No Problem with Macedonia, Just with Nationalist Rhetoric - Bulgarian FM
Bulgaria does not have a problem with Macedonia and its aspirations for EU membership but with the nationalist rhetoric of some of its political leaders, Bulgarian Foreign Minister Nikolay Mladenov declared at a trilateral meeting with his Greek and Romanian counterparts.
Mladenov hosted in Sofia Monday Greek Foreign Minister Dimitris Avramopoulos and Romanian Foreign Minister Titus Corlatean for a mini-summit of Balkans' three major EU member states, Bulgaria, Greece, and Romania.
Bulgaria, Greece, and Romania have thus set out to "speak with one voice" in the European Union, their foreign ministers made it clear at their trilateral meeting.
In addition to Mladenov, the Foreign Ministers of Greece and Romania have also made it clear that Macedonia needs to prove its good-neighborliness before it can be allowed to join the European Union.
In their words, Macedonia's EU path needs to rest on a resolution of its "name dispute" with Greece – which has been blocking Macedonia's NATO and EU integration since the former Yugoslav republic is claiming a name that is also borne by an administrative district in Northern Greece – as well as on the Macedonian leaders' ability to do away with their nationalist rhetoric and verbal assaults on Bulgaria.
Bulgaria's President Rosen Plevneliev recently told EU Enlargement Commissioner Stefan Fuele that Macedonia is not ready for EU accession talks.
Plevneliev thus in effect reiterated the position of Foreign Minister Nikolay Mladenov who recently made it clear that Bulgaria does not support Macedonia's EU entry unconditionally.
Earlier, in a special statement in August 2012, Bulgarian Foreign Minister Nikolay Mladenov reacted strongly to hate speech against Bulgaria in Macedonia media.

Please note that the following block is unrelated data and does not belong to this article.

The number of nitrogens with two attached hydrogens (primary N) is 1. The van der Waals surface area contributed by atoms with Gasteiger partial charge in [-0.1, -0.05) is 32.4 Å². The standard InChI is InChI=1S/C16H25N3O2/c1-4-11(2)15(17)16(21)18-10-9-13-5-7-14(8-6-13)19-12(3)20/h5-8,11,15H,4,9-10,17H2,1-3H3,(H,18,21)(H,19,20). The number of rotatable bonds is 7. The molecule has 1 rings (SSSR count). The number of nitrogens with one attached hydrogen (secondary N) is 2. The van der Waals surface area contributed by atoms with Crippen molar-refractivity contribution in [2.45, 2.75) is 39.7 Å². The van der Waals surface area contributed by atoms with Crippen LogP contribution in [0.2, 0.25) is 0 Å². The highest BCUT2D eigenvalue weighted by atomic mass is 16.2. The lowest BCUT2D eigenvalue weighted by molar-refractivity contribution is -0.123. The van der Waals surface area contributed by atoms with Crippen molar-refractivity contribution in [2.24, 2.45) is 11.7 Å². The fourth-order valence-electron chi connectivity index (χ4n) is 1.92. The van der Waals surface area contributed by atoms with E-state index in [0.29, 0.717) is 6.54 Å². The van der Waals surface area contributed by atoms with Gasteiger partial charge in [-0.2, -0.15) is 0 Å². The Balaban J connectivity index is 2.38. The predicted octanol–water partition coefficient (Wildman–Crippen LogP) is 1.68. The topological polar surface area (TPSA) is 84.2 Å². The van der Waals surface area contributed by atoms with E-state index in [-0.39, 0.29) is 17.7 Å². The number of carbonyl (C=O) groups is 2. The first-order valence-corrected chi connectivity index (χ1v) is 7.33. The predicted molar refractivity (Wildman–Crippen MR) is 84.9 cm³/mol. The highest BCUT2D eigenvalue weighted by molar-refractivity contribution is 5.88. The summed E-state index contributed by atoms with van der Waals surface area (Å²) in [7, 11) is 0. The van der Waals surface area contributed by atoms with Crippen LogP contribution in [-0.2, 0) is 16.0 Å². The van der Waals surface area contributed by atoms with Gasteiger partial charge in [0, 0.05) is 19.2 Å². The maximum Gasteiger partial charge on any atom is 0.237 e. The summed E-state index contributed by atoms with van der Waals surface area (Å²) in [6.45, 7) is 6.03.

Since the early Middle Ages, all the way to the first half of the 20th century, Macedonia and its Slavic population were considered part of the Bulgarian nation not just by Bulgaria but also by its neighbors and the international community. This is why from its National Liberation in 1878 till 1944 Bulgaria waged five wars attempting to unite all of the Bulgarian-populated lands in the Balkans, including Macedonia – after the San Stefano Treaty of March 1878 providing one state for almost all Bulgarian-populated regions was revised three months later by the European Great Powers in the Treaty of Berlin leaving the regions of Thrace and Macedonia out of Bulgaria.
After both World War I and World War II, however, Serbia/Yugoslavia kept control of 40% of the territory of the geographic and historical region of Macedonia, the so called Vardar Macedonia (which in 1991 became the Republic of Macedonia), Greece retained about 50% of the region – the so called Aegean Macedonia, while only 10% of the region – the so called Pirin Macedonia – remained in Bulgaria.
The foundations of the contemporary Macedonian nation were laid in 1943-44 by Yugoslavia's communists at a special congress that also proclaimed the creation of a Macedonian language and a Macedonian alphabet designed to differentiate the dialects spoken in the region of Macedonia from the Bulgarian language and to underline the creation of a distinct Macedonian national identity.
The so called question about the perceived Macedonian minority in Bulgaria exists since the late 1940s when the dictators of the Soviet Union and communist Yugoslavia – Joseph Stalin and Josip Broz Tito – attempted to arrange the post-World War II order on the Balkans through the creation of a Balkan federation between Bulgaria and Yugoslavia.
One of the provisions of this state engineering project of the two notorious communist dictators was the creation of a Macedonian republic within the future federation. For that to happen, the leadership of communist Bulgaria had to cede Pirin Macedonia to Yugoslavia in exchange for the territories of the so called Western Outlands (the towns of Tsaribrod (Dimitrovgrad) and Bosilegrad where the recognized Bulgarian minority in Serbia lives today).